Lina Tullgren - Free Cell - Albums - Reviews - Soundblab

Lina Tullgren - Free Cell

by James Weiskittel Rating:8 Release Date:2019-08-23
Lina Tullgren - Free Cell
Lina Tullgren - Free Cell

Lina Tullgren’s latest album, Free Cell, is an intimate portrait of an artist coming into their own. The self-produced, twelve-song collection builds upon the indie-rock tendencies of Tullgren’s debut (2017’s Won), adding a lush, orchestrated element to the singer/songwriter’s traditional guitar/bass/drums formula.

The album-opening title track finds Tullgren in a confessional mood as she softly sings over a bed of sparse chords. The song is a gentle moment that serves as the perfect introduction for much of what follows. One of the album's lone upbeat moments, “110717” begins amid a wash of feedback before settling into a mid-tempo indie groove, not unlike mid-’90s Sonic Youth. 

Meanwhile, “Golden Babyland” is a breezy, pop-infused gem and “Bad At Parties” is one of the album’s most effective ballads. From there, the album careens further into more understated territory, tending to ebb and flow between somber indie-rock (“Wow, Lucky,” “Saiddone”) and minimalistic confessionals (“Soft Glove 1 & 2,” “Piano”).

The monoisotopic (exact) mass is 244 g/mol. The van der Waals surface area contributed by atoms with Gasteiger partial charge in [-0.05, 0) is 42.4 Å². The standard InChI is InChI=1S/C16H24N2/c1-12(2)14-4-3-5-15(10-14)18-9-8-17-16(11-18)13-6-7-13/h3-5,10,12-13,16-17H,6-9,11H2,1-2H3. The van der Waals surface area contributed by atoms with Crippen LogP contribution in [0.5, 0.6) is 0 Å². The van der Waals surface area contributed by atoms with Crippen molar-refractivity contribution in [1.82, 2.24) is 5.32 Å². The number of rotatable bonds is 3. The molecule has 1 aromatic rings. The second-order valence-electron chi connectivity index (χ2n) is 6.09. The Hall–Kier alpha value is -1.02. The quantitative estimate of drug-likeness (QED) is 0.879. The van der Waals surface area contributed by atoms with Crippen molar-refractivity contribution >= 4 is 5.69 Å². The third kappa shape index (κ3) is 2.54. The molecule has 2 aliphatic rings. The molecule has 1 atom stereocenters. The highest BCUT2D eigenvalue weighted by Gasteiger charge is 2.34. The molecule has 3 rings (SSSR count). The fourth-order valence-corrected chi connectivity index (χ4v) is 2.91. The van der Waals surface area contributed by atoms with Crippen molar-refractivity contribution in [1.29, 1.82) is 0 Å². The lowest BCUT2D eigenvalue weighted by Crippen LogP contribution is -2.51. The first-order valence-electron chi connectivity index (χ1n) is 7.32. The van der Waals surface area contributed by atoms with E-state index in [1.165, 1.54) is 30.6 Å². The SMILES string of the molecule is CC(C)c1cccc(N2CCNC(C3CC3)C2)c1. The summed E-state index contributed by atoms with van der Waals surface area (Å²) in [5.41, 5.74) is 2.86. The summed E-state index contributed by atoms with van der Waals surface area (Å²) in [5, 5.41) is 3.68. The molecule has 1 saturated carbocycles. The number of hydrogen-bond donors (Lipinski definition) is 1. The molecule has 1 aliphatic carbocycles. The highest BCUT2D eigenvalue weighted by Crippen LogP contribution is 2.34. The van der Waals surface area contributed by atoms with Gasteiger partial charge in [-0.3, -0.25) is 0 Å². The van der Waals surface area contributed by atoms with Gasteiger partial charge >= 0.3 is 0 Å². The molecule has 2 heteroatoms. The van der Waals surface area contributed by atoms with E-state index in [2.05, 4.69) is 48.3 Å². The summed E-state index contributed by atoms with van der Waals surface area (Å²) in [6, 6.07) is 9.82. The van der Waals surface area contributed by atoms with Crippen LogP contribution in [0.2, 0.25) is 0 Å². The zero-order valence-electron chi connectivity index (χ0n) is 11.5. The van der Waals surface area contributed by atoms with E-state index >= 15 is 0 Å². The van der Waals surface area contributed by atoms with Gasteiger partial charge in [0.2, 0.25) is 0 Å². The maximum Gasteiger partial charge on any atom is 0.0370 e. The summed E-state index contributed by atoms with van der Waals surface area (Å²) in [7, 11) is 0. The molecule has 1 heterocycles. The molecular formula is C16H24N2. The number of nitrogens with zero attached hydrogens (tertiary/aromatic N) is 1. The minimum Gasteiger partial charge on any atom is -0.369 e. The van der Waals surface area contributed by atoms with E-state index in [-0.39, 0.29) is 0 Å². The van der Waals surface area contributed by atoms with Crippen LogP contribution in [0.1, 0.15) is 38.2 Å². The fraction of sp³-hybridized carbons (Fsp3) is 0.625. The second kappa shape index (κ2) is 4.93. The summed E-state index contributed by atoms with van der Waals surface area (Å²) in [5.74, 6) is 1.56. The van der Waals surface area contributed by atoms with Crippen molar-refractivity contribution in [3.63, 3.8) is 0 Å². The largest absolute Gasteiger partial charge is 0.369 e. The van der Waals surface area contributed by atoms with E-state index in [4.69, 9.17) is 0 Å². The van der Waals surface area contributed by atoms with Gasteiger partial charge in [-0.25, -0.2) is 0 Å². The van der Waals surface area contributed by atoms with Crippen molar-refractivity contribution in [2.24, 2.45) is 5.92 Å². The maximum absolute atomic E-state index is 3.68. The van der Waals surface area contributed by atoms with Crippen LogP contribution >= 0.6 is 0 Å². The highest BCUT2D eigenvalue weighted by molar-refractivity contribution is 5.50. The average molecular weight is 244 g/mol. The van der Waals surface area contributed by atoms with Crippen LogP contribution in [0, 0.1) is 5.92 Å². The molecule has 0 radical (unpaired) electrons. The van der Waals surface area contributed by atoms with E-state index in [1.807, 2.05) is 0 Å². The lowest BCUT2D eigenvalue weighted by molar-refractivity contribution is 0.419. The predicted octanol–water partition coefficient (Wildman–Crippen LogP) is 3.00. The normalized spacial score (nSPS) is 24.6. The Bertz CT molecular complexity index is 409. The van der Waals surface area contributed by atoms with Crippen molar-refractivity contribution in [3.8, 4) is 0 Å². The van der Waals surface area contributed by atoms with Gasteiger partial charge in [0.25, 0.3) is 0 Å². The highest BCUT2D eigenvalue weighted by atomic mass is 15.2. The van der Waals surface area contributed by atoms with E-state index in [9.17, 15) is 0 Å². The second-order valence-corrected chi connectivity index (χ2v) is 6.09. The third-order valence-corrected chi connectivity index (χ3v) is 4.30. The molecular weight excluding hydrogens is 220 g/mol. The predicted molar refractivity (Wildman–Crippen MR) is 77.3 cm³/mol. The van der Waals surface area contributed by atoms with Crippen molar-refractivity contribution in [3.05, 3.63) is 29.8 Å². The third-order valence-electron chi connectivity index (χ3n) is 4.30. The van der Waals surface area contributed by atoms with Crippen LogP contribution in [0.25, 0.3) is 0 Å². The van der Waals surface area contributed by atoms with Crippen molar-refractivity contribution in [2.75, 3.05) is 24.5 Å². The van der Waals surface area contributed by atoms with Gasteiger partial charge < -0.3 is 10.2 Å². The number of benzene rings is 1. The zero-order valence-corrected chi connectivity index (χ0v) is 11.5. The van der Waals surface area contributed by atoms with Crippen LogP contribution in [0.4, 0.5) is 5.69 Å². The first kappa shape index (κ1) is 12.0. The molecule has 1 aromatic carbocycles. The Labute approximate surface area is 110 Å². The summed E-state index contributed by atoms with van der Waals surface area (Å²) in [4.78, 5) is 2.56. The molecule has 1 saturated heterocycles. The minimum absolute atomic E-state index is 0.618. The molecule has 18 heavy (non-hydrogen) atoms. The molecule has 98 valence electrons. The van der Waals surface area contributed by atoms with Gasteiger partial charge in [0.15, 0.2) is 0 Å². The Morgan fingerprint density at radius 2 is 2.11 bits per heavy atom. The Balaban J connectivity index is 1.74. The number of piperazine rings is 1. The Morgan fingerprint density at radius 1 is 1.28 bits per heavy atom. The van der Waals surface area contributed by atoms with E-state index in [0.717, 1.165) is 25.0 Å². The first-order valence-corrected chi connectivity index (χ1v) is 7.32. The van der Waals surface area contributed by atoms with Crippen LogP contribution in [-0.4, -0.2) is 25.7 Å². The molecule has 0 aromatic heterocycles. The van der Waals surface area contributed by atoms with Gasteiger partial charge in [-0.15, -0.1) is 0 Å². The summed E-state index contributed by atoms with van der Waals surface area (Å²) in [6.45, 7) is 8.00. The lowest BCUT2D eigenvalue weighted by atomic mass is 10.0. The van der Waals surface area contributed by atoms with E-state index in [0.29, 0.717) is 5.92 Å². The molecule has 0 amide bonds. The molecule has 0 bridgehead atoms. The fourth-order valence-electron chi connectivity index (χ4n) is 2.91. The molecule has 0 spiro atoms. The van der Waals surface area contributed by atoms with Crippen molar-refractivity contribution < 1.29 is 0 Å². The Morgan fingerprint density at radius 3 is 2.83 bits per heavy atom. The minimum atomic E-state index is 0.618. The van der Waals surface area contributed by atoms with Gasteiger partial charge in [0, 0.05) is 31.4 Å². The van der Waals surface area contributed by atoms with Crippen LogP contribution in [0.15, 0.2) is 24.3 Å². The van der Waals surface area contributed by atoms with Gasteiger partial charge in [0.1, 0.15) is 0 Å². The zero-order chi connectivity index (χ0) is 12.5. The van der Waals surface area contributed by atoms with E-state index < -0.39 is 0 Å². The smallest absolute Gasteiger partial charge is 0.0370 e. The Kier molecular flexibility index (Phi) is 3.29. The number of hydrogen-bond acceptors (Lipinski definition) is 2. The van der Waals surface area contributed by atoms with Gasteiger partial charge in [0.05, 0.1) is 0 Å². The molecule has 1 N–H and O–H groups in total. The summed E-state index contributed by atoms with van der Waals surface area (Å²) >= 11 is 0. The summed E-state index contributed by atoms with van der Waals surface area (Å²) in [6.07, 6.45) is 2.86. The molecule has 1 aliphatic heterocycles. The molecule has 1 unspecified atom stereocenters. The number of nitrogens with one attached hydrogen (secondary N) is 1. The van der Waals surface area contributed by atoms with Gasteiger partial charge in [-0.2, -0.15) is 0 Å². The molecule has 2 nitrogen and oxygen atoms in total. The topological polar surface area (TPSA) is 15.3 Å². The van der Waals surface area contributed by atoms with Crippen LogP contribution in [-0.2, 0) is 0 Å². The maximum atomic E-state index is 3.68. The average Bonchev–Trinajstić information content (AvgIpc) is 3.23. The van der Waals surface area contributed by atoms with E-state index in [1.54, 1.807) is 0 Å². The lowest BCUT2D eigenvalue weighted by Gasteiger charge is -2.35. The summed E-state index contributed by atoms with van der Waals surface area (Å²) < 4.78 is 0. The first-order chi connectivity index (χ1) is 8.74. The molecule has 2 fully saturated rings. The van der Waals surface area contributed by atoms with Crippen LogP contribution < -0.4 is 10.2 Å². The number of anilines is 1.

While Free Cell spends much of the second half wallowing in itself, Tullgren mines the emotional space to great effect. Not unlike Julia Jacklin’s most recent release (the 2019 gem, Crushing), Free Cell is as much a personal catharsis as it is an artistic statement, and in that regard, the album both warrants and rewards repeated listens.

The songs on Free Cell were apparently inspired by the card game of the same name, which according to Tullgren, “can always be won...the album, stems from that same quest for order; writing the songs became a way of sorting through emotions before moving on. Every game of solitaire is played alone — and at the end, there’s always a moment when everything snaps into place.“

No signs of a sophomore slump here, Free Cell is yet another collection of confidently written gems from one of indie-rock’s most compelling voices.

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